This week I’m recommending a recently published Young Adult novel – Soman Chainani’s `The School for Good and Evil’, which is announced as the first volume of a trilogy.  In some countries it is only available in hardback or as a rather expensive audio download. In others, such as Britain, you can already get it in paperback or as an ebook. If you go for an audio version, you will miss out on the charming illustrations by  Iacopo Bruno. He is particularly good at drawing cockroaches, so anyone with a roach phobia should give this one a miss. `The School for Good and Evil’ combines two currently popular Fantasy sub-genres –  the modern take on fairy tales and the magical school story. This is a book which has found instant commercial success (the film rights are already sold) but has divided opinion. Is it fresh and delightful, or a cynical exercise in targeting teenage readers? Good or evil? I’m mainly coming down on the side of good, but keep in mind that I read this novel while recovering from an allergic reaction to a CT scan, so my judgement may be impaired…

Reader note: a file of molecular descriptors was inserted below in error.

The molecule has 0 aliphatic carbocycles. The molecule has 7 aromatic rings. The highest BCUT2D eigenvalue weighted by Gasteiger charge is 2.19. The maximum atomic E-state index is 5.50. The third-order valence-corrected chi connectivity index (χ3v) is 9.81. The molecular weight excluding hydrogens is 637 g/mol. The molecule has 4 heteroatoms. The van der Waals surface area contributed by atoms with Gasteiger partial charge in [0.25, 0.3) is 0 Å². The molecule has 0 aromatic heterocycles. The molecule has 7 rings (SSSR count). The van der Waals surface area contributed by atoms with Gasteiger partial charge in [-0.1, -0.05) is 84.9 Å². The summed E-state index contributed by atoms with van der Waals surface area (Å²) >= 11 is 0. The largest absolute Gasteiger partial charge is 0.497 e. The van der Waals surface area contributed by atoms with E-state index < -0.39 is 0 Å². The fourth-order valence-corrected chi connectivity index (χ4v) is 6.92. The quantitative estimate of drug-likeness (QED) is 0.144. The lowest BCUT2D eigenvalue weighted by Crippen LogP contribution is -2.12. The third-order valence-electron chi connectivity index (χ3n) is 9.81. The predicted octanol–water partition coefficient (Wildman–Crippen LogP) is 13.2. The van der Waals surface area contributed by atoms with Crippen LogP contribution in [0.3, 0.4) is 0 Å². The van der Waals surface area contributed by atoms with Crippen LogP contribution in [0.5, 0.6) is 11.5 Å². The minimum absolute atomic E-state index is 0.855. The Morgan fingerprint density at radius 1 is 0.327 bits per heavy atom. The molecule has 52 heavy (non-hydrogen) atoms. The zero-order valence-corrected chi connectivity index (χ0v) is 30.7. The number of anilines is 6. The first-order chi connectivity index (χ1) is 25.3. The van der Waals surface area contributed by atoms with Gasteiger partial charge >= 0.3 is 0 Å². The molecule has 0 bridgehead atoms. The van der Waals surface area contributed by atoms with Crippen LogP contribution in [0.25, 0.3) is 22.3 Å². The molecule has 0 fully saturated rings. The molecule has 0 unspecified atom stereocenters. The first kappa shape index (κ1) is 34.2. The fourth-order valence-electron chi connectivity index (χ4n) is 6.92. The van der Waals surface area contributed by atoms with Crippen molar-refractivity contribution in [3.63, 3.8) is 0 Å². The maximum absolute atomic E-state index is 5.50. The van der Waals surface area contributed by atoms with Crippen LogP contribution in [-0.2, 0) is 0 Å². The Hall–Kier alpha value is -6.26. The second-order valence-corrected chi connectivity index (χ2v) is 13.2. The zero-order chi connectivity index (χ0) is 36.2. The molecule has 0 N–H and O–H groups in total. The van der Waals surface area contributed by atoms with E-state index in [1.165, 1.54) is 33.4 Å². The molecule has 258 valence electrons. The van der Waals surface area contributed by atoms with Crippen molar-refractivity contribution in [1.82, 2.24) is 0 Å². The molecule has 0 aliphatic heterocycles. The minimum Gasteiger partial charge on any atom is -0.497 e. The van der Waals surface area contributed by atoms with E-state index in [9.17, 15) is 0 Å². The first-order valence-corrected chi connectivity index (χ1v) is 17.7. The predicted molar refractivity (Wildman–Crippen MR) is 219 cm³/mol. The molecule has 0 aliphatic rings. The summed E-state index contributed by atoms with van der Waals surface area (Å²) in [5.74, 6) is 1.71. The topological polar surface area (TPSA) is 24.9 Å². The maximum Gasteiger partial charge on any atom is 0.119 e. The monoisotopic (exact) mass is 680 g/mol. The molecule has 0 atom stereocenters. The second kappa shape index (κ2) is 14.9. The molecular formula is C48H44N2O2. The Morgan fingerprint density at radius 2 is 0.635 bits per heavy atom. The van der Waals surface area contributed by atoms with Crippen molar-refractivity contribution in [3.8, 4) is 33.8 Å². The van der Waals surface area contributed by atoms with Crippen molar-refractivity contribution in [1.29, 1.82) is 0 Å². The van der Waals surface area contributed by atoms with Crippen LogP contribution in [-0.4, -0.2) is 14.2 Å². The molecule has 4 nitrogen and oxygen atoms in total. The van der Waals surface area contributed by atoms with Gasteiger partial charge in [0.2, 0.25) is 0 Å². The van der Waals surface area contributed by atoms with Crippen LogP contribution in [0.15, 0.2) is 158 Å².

The story begins in the village of Galvadon where every four years two children, one good and one bad, disappear. They are only ever seen again in the pictures in books of fairy tales. Rumour has it that a sinister figure known as the School Master takes the children to the School for Good and Evil where they are trained to become fairy tale heroes or villains. Everyone is terrified of the kidnapper; everyone except Sophie, the most beautiful girl in the village. Sophie longs to leave her dull home and become a fairy tale princess. To prove her goodness, self-centred Sophie has befriended plain and cantankerous Agatha who lives with her bald cat in the middle of a graveyard. Because she is different, everyone in the village thinks Agatha is a witch who is bound to end up at the School for Evil.  Agatha doesn’t believe that the School Master exists but she’s wrong. When the School Master comes for Sophie, Agatha tries to save her but they are both carried off into the forest.